The steady state condition is now that s*f(k) = (+n) * k:" (Introducing Population Growth). The Golden rule of Capital maximized the consumption at a steady state. This implies that the marginal product of capital net of depreciation must be equal to the technological progress and population hence growing for ever isn't possible without population and technological progress.
The steady state is "c" and this is what is required. The values of steady state are substituted for both output. "(f(k*)) and investment which equals depreciation in steady state (k*) giving usc*=f(k*) - k*" (The Solow Model)
5. The Solow model is very simple and it creates a link between capital-output ratio and in addition to this it also it also creates a link between investment-depreciation ratio. All this is done in a dynamic model. "The main test for any model is how well it holds up against the data. Perhaps the biggest surprise is that despite its simplicity the Solow growth model can be applied to economic data. The results have been mixed though as Acemoglu writes in an extensive review of the literature. This is not necessarily bad news, for it points at some of the other factors that contribute to economic growth and differences across countries. One conclusion that can be drawn from the empirical literature is that cross-country differences in income per capita cannot be understood on the basis of differences in physical and human capital alone." (Solow growth Model)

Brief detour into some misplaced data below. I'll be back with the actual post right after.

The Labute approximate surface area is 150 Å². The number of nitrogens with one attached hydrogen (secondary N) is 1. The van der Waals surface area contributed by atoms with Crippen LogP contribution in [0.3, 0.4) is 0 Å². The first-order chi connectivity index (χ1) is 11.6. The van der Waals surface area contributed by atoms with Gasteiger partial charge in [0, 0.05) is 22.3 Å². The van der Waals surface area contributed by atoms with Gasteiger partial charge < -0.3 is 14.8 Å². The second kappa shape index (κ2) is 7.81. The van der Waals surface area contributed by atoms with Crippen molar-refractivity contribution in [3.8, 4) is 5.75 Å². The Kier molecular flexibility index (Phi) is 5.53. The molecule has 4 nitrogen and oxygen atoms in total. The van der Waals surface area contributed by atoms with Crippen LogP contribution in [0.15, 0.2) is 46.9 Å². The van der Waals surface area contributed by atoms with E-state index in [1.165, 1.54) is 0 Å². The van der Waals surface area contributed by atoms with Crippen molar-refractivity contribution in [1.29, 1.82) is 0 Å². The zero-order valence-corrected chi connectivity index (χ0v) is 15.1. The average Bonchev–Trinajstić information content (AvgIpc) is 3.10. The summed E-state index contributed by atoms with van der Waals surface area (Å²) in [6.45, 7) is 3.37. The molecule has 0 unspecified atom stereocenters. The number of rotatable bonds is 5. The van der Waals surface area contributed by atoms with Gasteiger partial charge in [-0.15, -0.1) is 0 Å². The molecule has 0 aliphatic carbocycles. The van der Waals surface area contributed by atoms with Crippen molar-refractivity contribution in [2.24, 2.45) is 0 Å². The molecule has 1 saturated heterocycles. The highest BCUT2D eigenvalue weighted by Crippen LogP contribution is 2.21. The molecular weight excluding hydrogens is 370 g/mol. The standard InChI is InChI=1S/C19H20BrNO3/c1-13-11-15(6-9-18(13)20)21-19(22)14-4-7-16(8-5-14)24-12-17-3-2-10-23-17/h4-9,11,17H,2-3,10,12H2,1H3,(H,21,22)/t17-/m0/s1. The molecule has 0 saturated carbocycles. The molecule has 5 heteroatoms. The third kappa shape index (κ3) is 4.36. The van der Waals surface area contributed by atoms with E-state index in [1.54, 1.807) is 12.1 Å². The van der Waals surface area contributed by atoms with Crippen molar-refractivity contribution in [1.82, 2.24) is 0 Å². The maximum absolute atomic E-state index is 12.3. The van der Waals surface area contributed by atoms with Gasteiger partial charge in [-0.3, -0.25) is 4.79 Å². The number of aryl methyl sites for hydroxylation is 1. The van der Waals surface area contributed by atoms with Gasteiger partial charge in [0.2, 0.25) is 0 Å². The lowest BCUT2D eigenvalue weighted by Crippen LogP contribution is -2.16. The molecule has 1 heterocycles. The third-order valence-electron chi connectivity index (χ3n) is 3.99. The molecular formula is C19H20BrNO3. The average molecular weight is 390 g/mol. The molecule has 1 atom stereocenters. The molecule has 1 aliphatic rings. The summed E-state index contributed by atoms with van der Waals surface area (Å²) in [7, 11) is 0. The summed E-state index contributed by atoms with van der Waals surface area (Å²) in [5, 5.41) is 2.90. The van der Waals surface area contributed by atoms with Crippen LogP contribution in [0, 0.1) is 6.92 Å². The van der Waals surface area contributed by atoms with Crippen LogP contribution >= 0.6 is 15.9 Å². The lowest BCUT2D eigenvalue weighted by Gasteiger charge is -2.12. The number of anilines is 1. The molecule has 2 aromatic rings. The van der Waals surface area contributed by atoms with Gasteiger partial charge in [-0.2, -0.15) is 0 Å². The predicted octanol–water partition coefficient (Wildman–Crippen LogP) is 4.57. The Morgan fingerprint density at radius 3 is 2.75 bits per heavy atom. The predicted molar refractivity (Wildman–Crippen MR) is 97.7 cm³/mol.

The economic growth is studied with this model and it has laid down a general basis for studying economic growth of an economy. The rate of capital accumulation and the rate of technological progress are two things that this model does not throw light upon and many models have been derived from the Solow model. The world is divided into capital and labour under this model and this is how the model progresses. The firms and households are treated as constants by this and the neoclassical growth model and this is rather considered a very odd feature of this model. "Now the question some may ask is to what extent economic growth is predicated on the use of non-renewable natural resources and thereby ultimately finite. Economic growth and capitalism rely on profit and not so much on production. Therefore both capitalism and economic growth are, in theory at least, reconcilable with sustainability. Differentiating between models of sustainable and unsustainable economic growth may be one of the greatest modelling challenges of the future." (Solow Growth Model)
6. In countries like Australia and Netherlands, the growth dynamics were determined predominantly by European integration. A broader study on the effect of convergence will